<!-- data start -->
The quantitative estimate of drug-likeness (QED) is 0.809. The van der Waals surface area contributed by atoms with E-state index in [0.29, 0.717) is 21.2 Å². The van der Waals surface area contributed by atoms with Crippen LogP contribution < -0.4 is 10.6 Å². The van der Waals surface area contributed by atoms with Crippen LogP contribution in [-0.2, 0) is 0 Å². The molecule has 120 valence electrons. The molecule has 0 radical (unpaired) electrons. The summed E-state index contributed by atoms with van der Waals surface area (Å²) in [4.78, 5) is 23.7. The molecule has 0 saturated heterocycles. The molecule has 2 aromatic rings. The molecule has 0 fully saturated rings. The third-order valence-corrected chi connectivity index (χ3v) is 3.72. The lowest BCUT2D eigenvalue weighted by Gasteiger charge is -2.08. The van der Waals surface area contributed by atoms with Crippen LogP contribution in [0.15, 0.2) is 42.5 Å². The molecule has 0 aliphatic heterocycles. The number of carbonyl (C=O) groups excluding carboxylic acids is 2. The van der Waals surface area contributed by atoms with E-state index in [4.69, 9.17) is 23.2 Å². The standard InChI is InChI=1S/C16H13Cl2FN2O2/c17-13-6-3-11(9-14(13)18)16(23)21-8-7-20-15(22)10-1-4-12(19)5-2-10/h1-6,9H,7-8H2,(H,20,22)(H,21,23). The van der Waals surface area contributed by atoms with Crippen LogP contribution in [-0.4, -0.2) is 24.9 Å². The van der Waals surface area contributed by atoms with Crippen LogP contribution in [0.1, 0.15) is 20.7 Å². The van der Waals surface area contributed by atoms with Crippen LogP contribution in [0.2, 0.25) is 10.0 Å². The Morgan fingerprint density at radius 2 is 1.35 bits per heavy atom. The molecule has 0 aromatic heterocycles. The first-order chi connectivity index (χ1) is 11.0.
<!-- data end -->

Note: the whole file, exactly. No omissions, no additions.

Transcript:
The quantitative estimate of drug-likeness (QED) is 0.809. The van der Waals surface area contributed by atoms with E-state index in [0.29, 0.717) is 21.2 Å². The van der Waals surface area contributed by atoms with Crippen LogP contribution < -0.4 is 10.6 Å². The van der Waals surface area contributed by atoms with Crippen LogP contribution in [-0.2, 0) is 0 Å². The molecule has 120 valence electrons. The molecule has 0 radical (unpaired) electrons. The summed E-state index contributed by atoms with van der Waals surface area (Å²) in [4.78, 5) is 23.7. The molecule has 0 saturated heterocycles. The molecule has 2 aromatic rings. The molecule has 0 fully saturated rings. The third-order valence-corrected chi connectivity index (χ3v) is 3.72. The lowest BCUT2D eigenvalue weighted by Gasteiger charge is -2.08. The van der Waals surface area contributed by atoms with Crippen LogP contribution in [0.15, 0.2) is 42.5 Å². The molecule has 0 aliphatic heterocycles. The number of carbonyl (C=O) groups excluding carboxylic acids is 2. The van der Waals surface area contributed by atoms with E-state index in [4.69, 9.17) is 23.2 Å². The standard InChI is InChI=1S/C16H13Cl2FN2O2/c17-13-6-3-11(9-14(13)18)16(23)21-8-7-20-15(22)10-1-4-12(19)5-2-10/h1-6,9H,7-8H2,(H,20,22)(H,21,23). The van der Waals surface area contributed by atoms with Crippen LogP contribution in [-0.4, -0.2) is 24.9 Å². The van der Waals surface area contributed by atoms with Crippen LogP contribution in [0.1, 0.15) is 20.7 Å². The van der Waals surface area contributed by atoms with Crippen LogP contribution in [0.2, 0.25) is 10.0 Å². The Morgan fingerprint density at radius 2 is 1.35 bits per heavy atom. The molecule has 0 aromatic heterocycles. The first-order chi connectivity index (χ1) is 11.0.